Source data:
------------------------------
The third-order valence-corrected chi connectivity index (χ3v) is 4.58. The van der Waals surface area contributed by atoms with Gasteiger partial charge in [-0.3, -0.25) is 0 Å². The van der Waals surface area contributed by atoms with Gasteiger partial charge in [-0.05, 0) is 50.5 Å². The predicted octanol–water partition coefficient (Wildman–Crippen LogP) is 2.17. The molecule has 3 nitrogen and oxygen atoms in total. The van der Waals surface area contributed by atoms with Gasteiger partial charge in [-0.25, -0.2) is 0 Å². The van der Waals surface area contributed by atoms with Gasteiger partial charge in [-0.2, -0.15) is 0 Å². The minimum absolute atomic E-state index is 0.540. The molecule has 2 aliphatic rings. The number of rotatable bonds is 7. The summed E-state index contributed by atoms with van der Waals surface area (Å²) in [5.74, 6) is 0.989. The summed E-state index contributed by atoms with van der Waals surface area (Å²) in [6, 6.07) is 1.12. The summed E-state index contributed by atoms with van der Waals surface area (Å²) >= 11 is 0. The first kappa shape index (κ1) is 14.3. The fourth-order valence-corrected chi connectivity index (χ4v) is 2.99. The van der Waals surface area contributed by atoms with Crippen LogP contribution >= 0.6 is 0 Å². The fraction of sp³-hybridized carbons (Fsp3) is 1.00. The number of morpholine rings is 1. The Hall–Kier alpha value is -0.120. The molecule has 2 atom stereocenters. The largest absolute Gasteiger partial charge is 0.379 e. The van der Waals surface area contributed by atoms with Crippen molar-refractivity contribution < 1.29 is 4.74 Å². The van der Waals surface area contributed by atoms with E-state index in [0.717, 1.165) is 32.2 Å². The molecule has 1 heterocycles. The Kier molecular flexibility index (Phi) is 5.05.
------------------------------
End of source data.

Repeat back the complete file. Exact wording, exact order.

The third-order valence-corrected chi connectivity index (χ3v) is 4.58. The van der Waals surface area contributed by atoms with Gasteiger partial charge in [-0.3, -0.25) is 0 Å². The van der Waals surface area contributed by atoms with Gasteiger partial charge in [-0.05, 0) is 50.5 Å². The predicted octanol–water partition coefficient (Wildman–Crippen LogP) is 2.17. The molecule has 3 nitrogen and oxygen atoms in total. The van der Waals surface area contributed by atoms with Gasteiger partial charge in [-0.25, -0.2) is 0 Å². The van der Waals surface area contributed by atoms with Gasteiger partial charge in [-0.2, -0.15) is 0 Å². The minimum absolute atomic E-state index is 0.540. The molecule has 2 aliphatic rings. The number of rotatable bonds is 7. The summed E-state index contributed by atoms with van der Waals surface area (Å²) in [5.74, 6) is 0.989. The summed E-state index contributed by atoms with van der Waals surface area (Å²) in [6, 6.07) is 1.12. The summed E-state index contributed by atoms with van der Waals surface area (Å²) >= 11 is 0. The first kappa shape index (κ1) is 14.3. The fourth-order valence-corrected chi connectivity index (χ4v) is 2.99. The van der Waals surface area contributed by atoms with Crippen LogP contribution >= 0.6 is 0 Å². The fraction of sp³-hybridized carbons (Fsp3) is 1.00. The number of morpholine rings is 1. The Hall–Kier alpha value is -0.120. The molecule has 2 atom stereocenters. The largest absolute Gasteiger partial charge is 0.379 e. The van der Waals surface area contributed by atoms with Crippen molar-refractivity contribution < 1.29 is 4.74 Å². The van der Waals surface area contributed by atoms with E-state index in [0.717, 1.165) is 32.2 Å². The molecule has 1 heterocycles. The Kier molecular flexibility index (Phi) is 5.05.